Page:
The now-former Bronx County Clerk and Assemblymember Luis Diaz pleaded guilty and was sentenced Wednesday for defrauding the court in support of an alleged associate of the Genovese crime family, according to Attorney General Letitia James.
The 69-year-old Diaz intentionally wrote, certified and submitted false information to the court to help defendant Thomas Poli — the alleged associate — fulfill a plea regarding a 2019 criminal charge, according to James’ office.
The lie was related to work for Aguila, Inc., a homeless shelter provider that was paid millions by New York City before filing for bankruptcy last fall while facing a slew of investigations.
Diaz was arraigned and pled guilty on July 20 to one felony count of offering a false instrument for filing in the first degree before Bronx Supreme Court Judge Poust Lopez on Wednesday.
He was sentenced to a three-year conditional discharge under the condition he does not get rearrested during that time and must complete 100 hours of community service.
Moreover, Diaz has resigned from his clerk post — which was a lifetime appointment — and now faces a lifetime ban on holding public office or working for nonprofit organizations registered in the state.
While he officially resigned last week as part of his plea agreement, Diaz, who was appointed in 2009, has been suspended without pay since October 2020, Office of the Attorney General spokesperson Alexis Richards told the Bronx Times.
Poli requested Diaz write and submit a letter to the court falsely claiming that he volunteered for Aguila, the homeless shelter provider, according to James’ office. Poli was not a volunteer but rather was paid by the provider for vending, storage and furniture contracts. The 2019 criminal matter that the fake community service was in regard to is sealed, Richards told the Bronx Times.
According to the Attorney General’s office, Diaz worked as a paid consultant for Aguila since 2014 while serving as clerk. Diaz held a close working relationship with both Polia and Aguila’s former Chief of Staff Jose Sierra.
James’ office called Aguila “often-criticized and now defunct.”
Poli himself was charged in April — separate from the 2019 incident — with racketeering conspiracy for his role in illegal gambling and related extortions connected to the Genovese crime family, according to James’ office.
Diaz was no stranger to the Bronx beyond his clerkship, representing the 86th Assembly District in the Boogie Down from 2003 until 2008, at which point he stepped down to work for then-Gov. David Paterson, according to News12 and Norwood News reports.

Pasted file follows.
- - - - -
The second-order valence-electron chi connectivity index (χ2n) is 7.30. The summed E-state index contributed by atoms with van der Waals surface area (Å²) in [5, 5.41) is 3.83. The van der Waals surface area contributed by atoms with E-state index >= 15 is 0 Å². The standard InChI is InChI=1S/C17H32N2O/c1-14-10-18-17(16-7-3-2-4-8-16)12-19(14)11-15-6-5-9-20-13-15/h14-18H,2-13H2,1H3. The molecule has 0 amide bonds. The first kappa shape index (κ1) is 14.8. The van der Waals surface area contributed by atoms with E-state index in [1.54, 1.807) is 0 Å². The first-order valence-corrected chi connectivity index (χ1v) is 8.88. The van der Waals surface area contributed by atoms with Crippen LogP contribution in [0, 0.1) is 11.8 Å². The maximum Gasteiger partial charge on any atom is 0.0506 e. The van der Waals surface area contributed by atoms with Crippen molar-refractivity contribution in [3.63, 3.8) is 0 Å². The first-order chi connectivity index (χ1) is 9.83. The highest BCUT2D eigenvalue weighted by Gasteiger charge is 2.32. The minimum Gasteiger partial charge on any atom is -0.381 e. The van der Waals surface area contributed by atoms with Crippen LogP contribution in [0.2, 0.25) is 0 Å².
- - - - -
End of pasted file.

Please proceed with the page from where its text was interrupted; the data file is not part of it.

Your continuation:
A New York Times report about Diaz’s 2002 Democratic primary race described him as a “soft-spoken executive director of a nonprofit organization that provides programs for both young and elderly residents,” and a “longtime loyal foot soldier” in the Bronx Democratic Party who served as a Democratic district leader and an aide to former Bronx Assemblymember Peter Rivera. West Bronx Assemblymember Yudelka Tapia was one of his opponents in that primary race.
Improving economic development in the district was a main tenant of Diaz’s 2002 campaign, according to the New York Times report.
James said in a statement that the end to Diaz’s stint as a public servant should be a warning for others.
“When we take our oath of office as public servants, we make a promise to our constituents to lead with integrity and uphold the laws of the great state of New York,” James said in a statement. “Mr. Diaz violated that pledge, along with the sanctity of the same county court system he represents. Let this be a warning: we have zero tolerance for public servants who abuse public trust, and we will root out corruption in any and every form in New York.”
The Kings County District Attorney’s Office assisted James’ office in the investigation into Diaz.
The Bronx Times reached out to the Office of Court Administration for comment and is awaiting a response.
This article was updated at 7:48 p.m. on July 20.